Author Archives: Reinder

What church would Jesus choose?

Last week I read section of a book written by Fr. Dale Tupper. I had never heard of this Catholic priest but the title of his book fascinated me: The Postmodern Catholic (Lionine Publishers, 2020). The topic of postmodernism has long fascinated me, and thus I decided to order this book from Amazon. Unfortunately, its content disappointed me and part of the book will remain unread.

However, I owe Father Tupper my subject for this week’s blog. He reports that at a given time he attended a panel discussion with some 15 local Protestant ministers. These pastors shared stories of their personal journey of faith, followed by a Question and Answer time. One of the questions was: If Christ were to come today, which church would He join?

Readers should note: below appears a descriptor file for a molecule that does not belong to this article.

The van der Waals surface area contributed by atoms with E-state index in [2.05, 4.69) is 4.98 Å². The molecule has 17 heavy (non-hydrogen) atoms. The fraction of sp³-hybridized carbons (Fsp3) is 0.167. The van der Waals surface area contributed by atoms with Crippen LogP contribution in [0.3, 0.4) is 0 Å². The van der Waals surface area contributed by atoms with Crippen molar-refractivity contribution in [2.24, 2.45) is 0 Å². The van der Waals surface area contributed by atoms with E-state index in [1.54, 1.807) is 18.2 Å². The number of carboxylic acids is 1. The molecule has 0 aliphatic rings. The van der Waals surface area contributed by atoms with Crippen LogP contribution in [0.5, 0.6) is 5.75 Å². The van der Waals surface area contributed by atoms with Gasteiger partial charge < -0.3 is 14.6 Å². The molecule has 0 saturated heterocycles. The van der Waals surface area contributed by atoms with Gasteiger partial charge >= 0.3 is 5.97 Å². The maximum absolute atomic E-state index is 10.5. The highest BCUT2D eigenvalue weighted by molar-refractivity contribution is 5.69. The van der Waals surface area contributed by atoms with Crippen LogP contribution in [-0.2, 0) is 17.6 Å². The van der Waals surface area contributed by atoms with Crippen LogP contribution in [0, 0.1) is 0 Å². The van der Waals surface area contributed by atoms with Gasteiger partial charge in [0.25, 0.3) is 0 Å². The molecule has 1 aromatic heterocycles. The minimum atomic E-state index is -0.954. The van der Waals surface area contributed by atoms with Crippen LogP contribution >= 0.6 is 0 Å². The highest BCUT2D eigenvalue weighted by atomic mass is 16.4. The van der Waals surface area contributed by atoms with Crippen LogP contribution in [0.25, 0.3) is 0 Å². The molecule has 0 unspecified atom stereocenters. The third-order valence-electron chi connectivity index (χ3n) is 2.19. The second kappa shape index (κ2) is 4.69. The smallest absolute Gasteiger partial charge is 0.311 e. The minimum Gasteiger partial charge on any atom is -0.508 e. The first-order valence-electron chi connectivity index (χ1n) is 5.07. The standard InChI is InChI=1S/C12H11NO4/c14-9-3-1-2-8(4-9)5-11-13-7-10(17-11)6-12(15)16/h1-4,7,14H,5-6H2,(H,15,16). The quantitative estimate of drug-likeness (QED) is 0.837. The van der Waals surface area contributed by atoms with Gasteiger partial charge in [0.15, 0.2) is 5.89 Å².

Of course, this is a very hypothetical question. Nonetheless, let’s just consider it for a few moments. We would assume that Christ would go for a Christian denomination. If so, our Lord would have a rather wide range of denominations to choose from. Nobody really knows how many denominations there are globally. According to Wikipedia there are worldwide at last 45.000 different denominations. Would He find among all these church organizations a church where He would want to attend regularly, or would even want to become a member?